My decision to buy Voice of Cards: The Isle Dragon Roars was brought upon by two important factors that too many games just don’t get these days. The first was that it was featured in a Nintendo Direct. Had that not have happened, I don’t think I ever would have acknowledged or even noticed the game. The second was that the game released a playable demo on the day of the Nintendo Direct. I actually do take the time to play most demos I’m made aware of. The sad thing is that so few games in the grand scheme of things get demos these days. I tried the Voice of Cards demo and instantly fell in love with the game. And that’s speaking as someone who generally hates projects by Yoko Taro. For the record, I’ve only been able to stand playing two of his games to completion. But I absolutely loved Voice of Cards.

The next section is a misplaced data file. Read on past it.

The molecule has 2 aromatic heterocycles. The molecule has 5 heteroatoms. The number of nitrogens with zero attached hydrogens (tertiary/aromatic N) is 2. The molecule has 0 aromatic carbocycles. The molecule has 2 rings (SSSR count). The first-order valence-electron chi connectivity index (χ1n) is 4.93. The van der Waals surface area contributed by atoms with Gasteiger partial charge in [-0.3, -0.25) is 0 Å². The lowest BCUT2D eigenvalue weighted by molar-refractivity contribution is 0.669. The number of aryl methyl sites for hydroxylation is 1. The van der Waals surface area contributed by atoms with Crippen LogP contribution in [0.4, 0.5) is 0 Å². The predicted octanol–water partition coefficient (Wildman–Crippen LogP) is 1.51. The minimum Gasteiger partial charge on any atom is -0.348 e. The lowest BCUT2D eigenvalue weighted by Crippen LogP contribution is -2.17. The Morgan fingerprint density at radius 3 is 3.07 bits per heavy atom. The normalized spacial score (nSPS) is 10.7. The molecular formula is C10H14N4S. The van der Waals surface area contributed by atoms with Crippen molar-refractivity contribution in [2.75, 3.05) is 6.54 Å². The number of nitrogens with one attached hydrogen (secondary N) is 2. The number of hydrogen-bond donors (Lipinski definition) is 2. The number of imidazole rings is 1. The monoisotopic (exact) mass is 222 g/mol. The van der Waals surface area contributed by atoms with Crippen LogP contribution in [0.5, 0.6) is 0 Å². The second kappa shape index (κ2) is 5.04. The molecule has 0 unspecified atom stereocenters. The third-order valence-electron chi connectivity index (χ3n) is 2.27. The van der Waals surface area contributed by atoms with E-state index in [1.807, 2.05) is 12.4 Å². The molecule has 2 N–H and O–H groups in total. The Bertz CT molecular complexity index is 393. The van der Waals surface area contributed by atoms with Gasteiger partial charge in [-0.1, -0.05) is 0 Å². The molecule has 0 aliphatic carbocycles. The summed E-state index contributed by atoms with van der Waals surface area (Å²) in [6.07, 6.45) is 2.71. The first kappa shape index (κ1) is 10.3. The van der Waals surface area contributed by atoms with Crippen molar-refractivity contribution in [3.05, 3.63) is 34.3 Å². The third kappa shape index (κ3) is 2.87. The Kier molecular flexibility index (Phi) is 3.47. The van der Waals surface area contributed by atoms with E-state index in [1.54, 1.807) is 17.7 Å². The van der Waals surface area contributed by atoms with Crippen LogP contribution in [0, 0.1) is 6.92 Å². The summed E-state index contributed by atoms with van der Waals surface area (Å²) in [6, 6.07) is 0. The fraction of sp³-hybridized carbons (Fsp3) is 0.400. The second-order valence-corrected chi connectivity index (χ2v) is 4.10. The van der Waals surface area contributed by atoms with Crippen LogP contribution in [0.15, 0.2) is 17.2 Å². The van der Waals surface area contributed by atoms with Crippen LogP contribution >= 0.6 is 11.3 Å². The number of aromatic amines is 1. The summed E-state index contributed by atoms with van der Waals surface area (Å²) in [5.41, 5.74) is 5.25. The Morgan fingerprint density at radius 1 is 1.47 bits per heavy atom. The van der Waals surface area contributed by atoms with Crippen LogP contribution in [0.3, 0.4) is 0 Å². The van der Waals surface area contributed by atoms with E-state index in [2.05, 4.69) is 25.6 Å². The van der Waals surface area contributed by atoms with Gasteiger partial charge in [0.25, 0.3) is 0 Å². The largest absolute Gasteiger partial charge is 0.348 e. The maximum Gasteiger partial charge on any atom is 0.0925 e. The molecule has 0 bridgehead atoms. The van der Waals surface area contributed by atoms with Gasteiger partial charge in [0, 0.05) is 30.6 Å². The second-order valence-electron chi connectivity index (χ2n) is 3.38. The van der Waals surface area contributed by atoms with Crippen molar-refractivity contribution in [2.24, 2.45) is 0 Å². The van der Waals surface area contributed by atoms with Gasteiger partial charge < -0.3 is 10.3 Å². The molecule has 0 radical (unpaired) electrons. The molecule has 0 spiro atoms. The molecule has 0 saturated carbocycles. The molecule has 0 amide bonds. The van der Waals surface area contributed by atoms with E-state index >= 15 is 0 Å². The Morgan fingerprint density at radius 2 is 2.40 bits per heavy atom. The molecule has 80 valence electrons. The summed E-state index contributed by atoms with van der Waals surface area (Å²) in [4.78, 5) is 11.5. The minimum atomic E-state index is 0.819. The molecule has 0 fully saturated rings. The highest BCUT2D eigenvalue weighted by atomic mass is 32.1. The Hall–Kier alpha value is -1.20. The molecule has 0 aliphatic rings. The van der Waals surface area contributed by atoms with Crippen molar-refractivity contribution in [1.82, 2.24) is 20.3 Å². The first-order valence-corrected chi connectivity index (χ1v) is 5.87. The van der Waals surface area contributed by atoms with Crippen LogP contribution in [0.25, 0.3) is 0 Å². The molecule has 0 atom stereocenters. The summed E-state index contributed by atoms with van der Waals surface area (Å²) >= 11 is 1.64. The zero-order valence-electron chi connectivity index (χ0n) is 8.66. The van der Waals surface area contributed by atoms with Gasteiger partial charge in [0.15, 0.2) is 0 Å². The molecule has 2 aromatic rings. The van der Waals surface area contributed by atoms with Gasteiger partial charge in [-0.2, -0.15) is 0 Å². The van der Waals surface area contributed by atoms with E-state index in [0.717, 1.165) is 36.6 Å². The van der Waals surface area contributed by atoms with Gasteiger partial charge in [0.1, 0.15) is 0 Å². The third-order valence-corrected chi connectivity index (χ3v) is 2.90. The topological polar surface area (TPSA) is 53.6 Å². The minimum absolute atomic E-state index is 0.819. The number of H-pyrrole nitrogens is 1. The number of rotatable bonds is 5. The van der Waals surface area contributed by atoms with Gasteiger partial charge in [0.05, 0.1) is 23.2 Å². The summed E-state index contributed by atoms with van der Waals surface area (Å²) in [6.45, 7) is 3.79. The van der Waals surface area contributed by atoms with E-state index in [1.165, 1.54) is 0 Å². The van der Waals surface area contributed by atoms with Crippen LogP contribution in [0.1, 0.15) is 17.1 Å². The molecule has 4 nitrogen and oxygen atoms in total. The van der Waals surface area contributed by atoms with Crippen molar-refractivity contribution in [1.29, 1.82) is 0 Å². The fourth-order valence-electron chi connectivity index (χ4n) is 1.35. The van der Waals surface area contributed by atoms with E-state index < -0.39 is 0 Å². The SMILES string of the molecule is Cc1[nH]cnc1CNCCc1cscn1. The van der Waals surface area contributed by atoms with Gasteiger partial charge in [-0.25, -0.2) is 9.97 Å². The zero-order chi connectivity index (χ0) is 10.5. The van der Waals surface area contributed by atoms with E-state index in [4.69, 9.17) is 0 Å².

For years, I thought that I was just over turn-based RPGs. A lot of people talk about how the genre is just too dated and slow compared to the action RPGs common to the market today; and I was in agreement with them for quite some time. I didn’t want to agree, but when I looked at my own gameplay history of the last several years, I had to acknowledge that I too no longer seemed interested in playing the genre. What Voice of Cards showed me is that this isn’t actually true. At least not for me anyway. The real issue is that most turn-based RPGs in recent history have been mediocre and focused on subject matters I just don’t want to play. So many turn-based RPGs, and really JRPGs in general these days, are about weebo shit. School girls in tiny plaid skirts fighting monsters for some odd reason. I’m a 33 year old married man. I’m not buying those games. I miss the good old days of adventurers traveling across a fantasy land to fight monsters and save the kingdom, princess, or magical deity. Dragon Quest and Final Fantasy type storylines. They still make those games; and I still buy them. They just aren’t traditionally being made as turn-based RPGs anymore. Voice of Cards reignited my love for turn-based RPGs, because it’s actually good and has a traditional fantasy RPG plot. It’s really that simple.